PHILLY BOXING HISTORY                                                                             April 04, 2009


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It was almost one year ago that prospect Gabriel Rosado last appeared in a Philadelphia ring. Since that bout at the New Alhambra last May, Rosado fought in New York and Maryland, and served as the prime sparring partner for both Bernard Hopkins (in Miami) and Shane Mosley (in Big Bear). It was in New York last June when Rosado posted his best career win when he dropped and decisioned a then-undefeated prospect named James Moore before a national TV audience on ESPN2. It was a win that came on the heels of a particularly active stretch for Gabe. But instead of immediately capitalizing on that high-profile victory, Rosado packed his bags and headed out for two back-to-back training camp gigs, helping both Hopkins and Mosley prepare for two of the best wins of their respective careers. Although he helped both of these stars win big, Rosado let his own career go inactive for eight months, a mortal sin for a young and rising prospect, and in doing so probably helped himself lose his next big test. That fight was a disappointing start against the highly regarded Fernando Guerrero. Rosado did well in the bout, even dropping Guerrero with a booming right early on, but he wasn't able to sustain the pace he'd set in the first half of the fight and went on to lose the decision. It was a fight that if he'd won, would have sent out a loud message to the elite of his division. But instead, Rosado had to cope with the various would-have, could-have scenarios that always follow a loss. To his credit, Rosado immediately set his sights on the one thing that he needed most - a busy boxing schedule. After the bout he said that he wanted to put together six more fights before 2009's end - squeezing them in between his wedding and the birth of his first child. It was a plan that sounded just right.

Rosado began that quest Saturday night at South Philadelphia High School, one week to the day after his wedding to Jennifer, the new Mrs. Rosado. In his successful return to the rings of Philadelphia he faced and defeated Ariel Espinal of Brooklyn with a fifth round technical knockout in their scheduled six-round middle-weight bout. Espinal was tough and scrappy, but Rosado served up a consistent beating for five full rounds. In the fifth round, after being wobbled by a Rosado onslaught, Espinal took a knee and looked ready to call it a day. But he did bravely rise and finish the round. However, just a few seconds into the rest period, Espinal's corner decided their fighter had had enough. It was a workmanlike first step back for Gabe. Nothing too flashy, just a good solid win that raised his record to 11-3 with 7 KOs. He expects to fight again in one month, back at the same South Philly venue on May 9th. It was the sixth straight loss for Espinal who's record worsened to 6-8-2.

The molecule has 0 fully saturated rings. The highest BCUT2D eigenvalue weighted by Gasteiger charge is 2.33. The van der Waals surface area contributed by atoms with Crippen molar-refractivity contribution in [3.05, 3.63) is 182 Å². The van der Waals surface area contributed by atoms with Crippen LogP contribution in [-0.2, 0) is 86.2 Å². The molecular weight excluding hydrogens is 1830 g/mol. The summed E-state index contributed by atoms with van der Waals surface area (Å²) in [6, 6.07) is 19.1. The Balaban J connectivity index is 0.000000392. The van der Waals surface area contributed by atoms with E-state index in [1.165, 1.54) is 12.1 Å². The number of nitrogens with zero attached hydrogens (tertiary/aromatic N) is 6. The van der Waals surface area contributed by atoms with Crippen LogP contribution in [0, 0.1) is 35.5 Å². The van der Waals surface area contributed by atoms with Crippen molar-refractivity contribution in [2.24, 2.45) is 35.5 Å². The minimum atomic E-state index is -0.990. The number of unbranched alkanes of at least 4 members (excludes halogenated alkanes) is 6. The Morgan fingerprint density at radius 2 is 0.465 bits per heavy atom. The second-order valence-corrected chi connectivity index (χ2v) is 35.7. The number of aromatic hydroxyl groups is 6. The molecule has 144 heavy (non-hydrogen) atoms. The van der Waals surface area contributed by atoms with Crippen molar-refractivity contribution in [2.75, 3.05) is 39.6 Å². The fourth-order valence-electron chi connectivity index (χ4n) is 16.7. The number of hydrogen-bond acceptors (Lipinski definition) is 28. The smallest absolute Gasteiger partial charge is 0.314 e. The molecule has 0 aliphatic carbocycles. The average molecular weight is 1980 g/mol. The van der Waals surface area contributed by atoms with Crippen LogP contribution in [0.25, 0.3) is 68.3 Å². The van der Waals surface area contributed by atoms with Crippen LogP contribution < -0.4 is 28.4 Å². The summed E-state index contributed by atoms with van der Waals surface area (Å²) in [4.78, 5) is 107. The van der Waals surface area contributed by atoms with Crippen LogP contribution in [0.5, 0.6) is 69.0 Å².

One of the best things about seeing Rosado fight live is watching his circuitous trip back to the dressing room. It takes him forever to get there. First he's stopped by ringside reporters, then by many fans, and finally he makes his way over to the bleachers where his large family and cheering section is seated. Like a Wimbledon champion, Rosado climbs up the stands to greet his clan. As he does, a queue of additional fans come toward him, offering congratulations and shaking his hand. He welcomes them all and shows a warmth that is nowhere to be found while still in the ring.

Rosado shared the promotion's spotlight Saturday night with Kensington's Dennis Hasson, who had the other co-feature bout of the evening which closed the show. Hasson went up against Johnny Hayes of Atlantic City in a super middleweight six rounder. It was Hasson's first go as a main-event attraction and he won his bout by a wide margin on all the judges cards. In fact all three officials called the fight the same, a 60-53 shutout. Hasson served up a steady menu of long jabs, straight right hands and whipping left hooks. But no matter how much he plastered Hayes, he could not get him out of there. Hasson hurt him in round four and floored him the fifth. In the sixth and final round, Dennis appeared to drop his foe again, but referee Hurley McCall ruled Hayes' meeting with the canvas a slip. This angered Hasson who really wanted to impress. None the less, Dennis won his bout by a mile and improved to 8-0. Hayes fell to 6-5-1.